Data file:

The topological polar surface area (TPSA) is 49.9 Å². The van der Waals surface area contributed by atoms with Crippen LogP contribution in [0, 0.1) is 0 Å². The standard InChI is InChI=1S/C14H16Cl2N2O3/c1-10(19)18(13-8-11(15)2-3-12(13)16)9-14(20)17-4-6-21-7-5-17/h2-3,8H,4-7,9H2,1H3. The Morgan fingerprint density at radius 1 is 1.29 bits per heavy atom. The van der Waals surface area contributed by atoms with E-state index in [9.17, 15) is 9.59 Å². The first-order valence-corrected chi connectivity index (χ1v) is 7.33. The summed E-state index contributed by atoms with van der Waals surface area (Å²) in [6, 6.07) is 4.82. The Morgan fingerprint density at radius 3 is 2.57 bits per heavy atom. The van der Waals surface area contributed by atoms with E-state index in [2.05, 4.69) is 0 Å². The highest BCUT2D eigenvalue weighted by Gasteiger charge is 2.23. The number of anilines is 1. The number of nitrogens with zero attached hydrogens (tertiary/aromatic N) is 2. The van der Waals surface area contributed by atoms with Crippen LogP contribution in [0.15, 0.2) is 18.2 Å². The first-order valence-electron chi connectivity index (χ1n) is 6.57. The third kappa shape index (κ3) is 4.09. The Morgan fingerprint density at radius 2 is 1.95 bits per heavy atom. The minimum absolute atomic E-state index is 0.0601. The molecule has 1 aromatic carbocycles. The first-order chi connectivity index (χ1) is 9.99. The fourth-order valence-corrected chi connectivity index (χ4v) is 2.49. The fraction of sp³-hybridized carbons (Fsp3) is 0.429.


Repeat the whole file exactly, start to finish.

The topological polar surface area (TPSA) is 49.9 Å². The van der Waals surface area contributed by atoms with Crippen LogP contribution in [0, 0.1) is 0 Å². The standard InChI is InChI=1S/C14H16Cl2N2O3/c1-10(19)18(13-8-11(15)2-3-12(13)16)9-14(20)17-4-6-21-7-5-17/h2-3,8H,4-7,9H2,1H3. The Morgan fingerprint density at radius 1 is 1.29 bits per heavy atom. The van der Waals surface area contributed by atoms with E-state index in [9.17, 15) is 9.59 Å². The first-order valence-corrected chi connectivity index (χ1v) is 7.33. The summed E-state index contributed by atoms with van der Waals surface area (Å²) in [6, 6.07) is 4.82. The Morgan fingerprint density at radius 3 is 2.57 bits per heavy atom. The van der Waals surface area contributed by atoms with E-state index in [2.05, 4.69) is 0 Å². The highest BCUT2D eigenvalue weighted by Gasteiger charge is 2.23. The number of anilines is 1. The number of nitrogens with zero attached hydrogens (tertiary/aromatic N) is 2. The van der Waals surface area contributed by atoms with Crippen LogP contribution in [0.15, 0.2) is 18.2 Å². The first-order valence-electron chi connectivity index (χ1n) is 6.57. The third kappa shape index (κ3) is 4.09. The Morgan fingerprint density at radius 2 is 1.95 bits per heavy atom. The minimum absolute atomic E-state index is 0.0601. The molecule has 1 aromatic carbocycles. The first-order chi connectivity index (χ1) is 9.99. The fourth-order valence-corrected chi connectivity index (χ4v) is 2.49. The fraction of sp³-hybridized carbons (Fsp3) is 0.429.